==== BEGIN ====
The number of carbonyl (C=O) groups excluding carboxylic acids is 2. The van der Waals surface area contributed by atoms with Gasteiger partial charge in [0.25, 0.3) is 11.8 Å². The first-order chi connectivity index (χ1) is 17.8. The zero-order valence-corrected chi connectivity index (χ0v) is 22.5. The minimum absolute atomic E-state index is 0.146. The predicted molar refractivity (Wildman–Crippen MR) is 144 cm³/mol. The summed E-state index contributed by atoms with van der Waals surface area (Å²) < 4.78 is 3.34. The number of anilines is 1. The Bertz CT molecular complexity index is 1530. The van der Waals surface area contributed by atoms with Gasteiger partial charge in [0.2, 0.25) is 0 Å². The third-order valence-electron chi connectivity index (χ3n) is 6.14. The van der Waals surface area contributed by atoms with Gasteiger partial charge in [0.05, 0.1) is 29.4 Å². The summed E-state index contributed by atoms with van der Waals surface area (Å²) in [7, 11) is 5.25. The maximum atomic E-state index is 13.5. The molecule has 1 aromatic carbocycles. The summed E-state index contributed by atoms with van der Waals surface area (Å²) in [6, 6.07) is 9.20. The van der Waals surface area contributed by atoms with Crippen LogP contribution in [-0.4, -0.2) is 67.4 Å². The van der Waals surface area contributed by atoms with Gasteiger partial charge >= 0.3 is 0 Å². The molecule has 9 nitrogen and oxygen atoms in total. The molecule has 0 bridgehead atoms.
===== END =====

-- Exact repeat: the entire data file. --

The number of carbonyl (C=O) groups excluding carboxylic acids is 2. The van der Waals surface area contributed by atoms with Gasteiger partial charge in [0.25, 0.3) is 11.8 Å². The first-order chi connectivity index (χ1) is 17.8. The zero-order valence-corrected chi connectivity index (χ0v) is 22.5. The minimum absolute atomic E-state index is 0.146. The predicted molar refractivity (Wildman–Crippen MR) is 144 cm³/mol. The summed E-state index contributed by atoms with van der Waals surface area (Å²) < 4.78 is 3.34. The number of anilines is 1. The Bertz CT molecular complexity index is 1530. The van der Waals surface area contributed by atoms with Gasteiger partial charge in [0.2, 0.25) is 0 Å². The third-order valence-electron chi connectivity index (χ3n) is 6.14. The van der Waals surface area contributed by atoms with Gasteiger partial charge in [0.05, 0.1) is 29.4 Å². The summed E-state index contributed by atoms with van der Waals surface area (Å²) in [7, 11) is 5.25. The maximum atomic E-state index is 13.5. The molecule has 1 aromatic carbocycles. The summed E-state index contributed by atoms with van der Waals surface area (Å²) in [6, 6.07) is 9.20. The van der Waals surface area contributed by atoms with Crippen LogP contribution in [-0.4, -0.2) is 67.4 Å². The van der Waals surface area contributed by atoms with Gasteiger partial charge >= 0.3 is 0 Å². The molecule has 9 nitrogen and oxygen atoms in total. The molecule has 0 bridgehead atoms.